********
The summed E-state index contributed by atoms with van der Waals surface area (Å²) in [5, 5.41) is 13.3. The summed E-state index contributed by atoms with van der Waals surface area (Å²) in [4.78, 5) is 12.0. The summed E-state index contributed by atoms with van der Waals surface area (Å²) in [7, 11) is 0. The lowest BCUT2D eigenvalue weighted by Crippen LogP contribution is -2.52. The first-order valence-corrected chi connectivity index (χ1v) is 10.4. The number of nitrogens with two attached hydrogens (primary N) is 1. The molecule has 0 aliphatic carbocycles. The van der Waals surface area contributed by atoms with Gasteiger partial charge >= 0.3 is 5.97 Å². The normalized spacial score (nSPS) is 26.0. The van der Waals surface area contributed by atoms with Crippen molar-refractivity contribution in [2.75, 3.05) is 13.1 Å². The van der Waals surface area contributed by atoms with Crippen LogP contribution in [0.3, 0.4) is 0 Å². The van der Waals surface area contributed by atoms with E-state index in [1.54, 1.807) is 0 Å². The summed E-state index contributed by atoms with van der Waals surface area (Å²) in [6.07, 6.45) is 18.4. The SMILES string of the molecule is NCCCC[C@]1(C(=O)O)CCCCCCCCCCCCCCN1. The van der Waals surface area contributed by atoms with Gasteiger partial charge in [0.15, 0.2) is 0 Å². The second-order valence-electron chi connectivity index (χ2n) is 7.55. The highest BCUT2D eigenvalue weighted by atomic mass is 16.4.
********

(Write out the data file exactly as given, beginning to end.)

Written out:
The summed E-state index contributed by atoms with van der Waals surface area (Å²) in [5, 5.41) is 13.3. The summed E-state index contributed by atoms with van der Waals surface area (Å²) in [4.78, 5) is 12.0. The summed E-state index contributed by atoms with van der Waals surface area (Å²) in [7, 11) is 0. The lowest BCUT2D eigenvalue weighted by Crippen LogP contribution is -2.52. The first-order valence-corrected chi connectivity index (χ1v) is 10.4. The number of nitrogens with two attached hydrogens (primary N) is 1. The molecule has 0 aliphatic carbocycles. The van der Waals surface area contributed by atoms with Gasteiger partial charge >= 0.3 is 5.97 Å². The normalized spacial score (nSPS) is 26.0. The van der Waals surface area contributed by atoms with Crippen molar-refractivity contribution in [2.75, 3.05) is 13.1 Å². The van der Waals surface area contributed by atoms with Crippen LogP contribution in [0.3, 0.4) is 0 Å². The van der Waals surface area contributed by atoms with E-state index in [1.54, 1.807) is 0 Å². The summed E-state index contributed by atoms with van der Waals surface area (Å²) in [6.07, 6.45) is 18.4. The SMILES string of the molecule is NCCCC[C@]1(C(=O)O)CCCCCCCCCCCCCCN1. The van der Waals surface area contributed by atoms with Gasteiger partial charge in [0.15, 0.2) is 0 Å². The second-order valence-electron chi connectivity index (χ2n) is 7.55. The highest BCUT2D eigenvalue weighted by atomic mass is 16.4.